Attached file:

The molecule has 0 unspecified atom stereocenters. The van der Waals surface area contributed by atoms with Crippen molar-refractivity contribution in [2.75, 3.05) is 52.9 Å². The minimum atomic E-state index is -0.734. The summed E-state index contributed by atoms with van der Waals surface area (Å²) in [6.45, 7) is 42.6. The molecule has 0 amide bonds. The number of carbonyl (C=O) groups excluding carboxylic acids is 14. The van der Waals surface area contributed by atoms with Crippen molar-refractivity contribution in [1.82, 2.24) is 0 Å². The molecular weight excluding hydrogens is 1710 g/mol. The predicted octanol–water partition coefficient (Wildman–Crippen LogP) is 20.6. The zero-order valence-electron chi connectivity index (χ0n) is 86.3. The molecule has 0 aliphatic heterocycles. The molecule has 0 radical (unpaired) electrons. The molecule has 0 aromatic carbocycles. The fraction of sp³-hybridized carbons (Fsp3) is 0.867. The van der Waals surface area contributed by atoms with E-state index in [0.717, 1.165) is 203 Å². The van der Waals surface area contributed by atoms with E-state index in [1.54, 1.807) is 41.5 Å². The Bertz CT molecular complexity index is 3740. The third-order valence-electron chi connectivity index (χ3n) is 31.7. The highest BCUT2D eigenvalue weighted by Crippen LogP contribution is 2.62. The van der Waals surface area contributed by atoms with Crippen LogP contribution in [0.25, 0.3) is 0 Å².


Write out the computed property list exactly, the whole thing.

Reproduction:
The molecule has 0 unspecified atom stereocenters. The van der Waals surface area contributed by atoms with Crippen molar-refractivity contribution in [2.75, 3.05) is 52.9 Å². The minimum atomic E-state index is -0.734. The summed E-state index contributed by atoms with van der Waals surface area (Å²) in [6.45, 7) is 42.6. The molecule has 0 amide bonds. The number of carbonyl (C=O) groups excluding carboxylic acids is 14. The van der Waals surface area contributed by atoms with Crippen molar-refractivity contribution in [1.82, 2.24) is 0 Å². The molecular weight excluding hydrogens is 1710 g/mol. The predicted octanol–water partition coefficient (Wildman–Crippen LogP) is 20.6. The zero-order valence-electron chi connectivity index (χ0n) is 86.3. The molecule has 0 aliphatic heterocycles. The molecule has 0 radical (unpaired) electrons. The molecule has 0 aromatic carbocycles. The fraction of sp³-hybridized carbons (Fsp3) is 0.867. The van der Waals surface area contributed by atoms with E-state index in [0.717, 1.165) is 203 Å². The van der Waals surface area contributed by atoms with E-state index in [1.54, 1.807) is 41.5 Å². The Bertz CT molecular complexity index is 3740. The third-order valence-electron chi connectivity index (χ3n) is 31.7. The highest BCUT2D eigenvalue weighted by Crippen LogP contribution is 2.62. The van der Waals surface area contributed by atoms with Crippen LogP contribution in [0.25, 0.3) is 0 Å².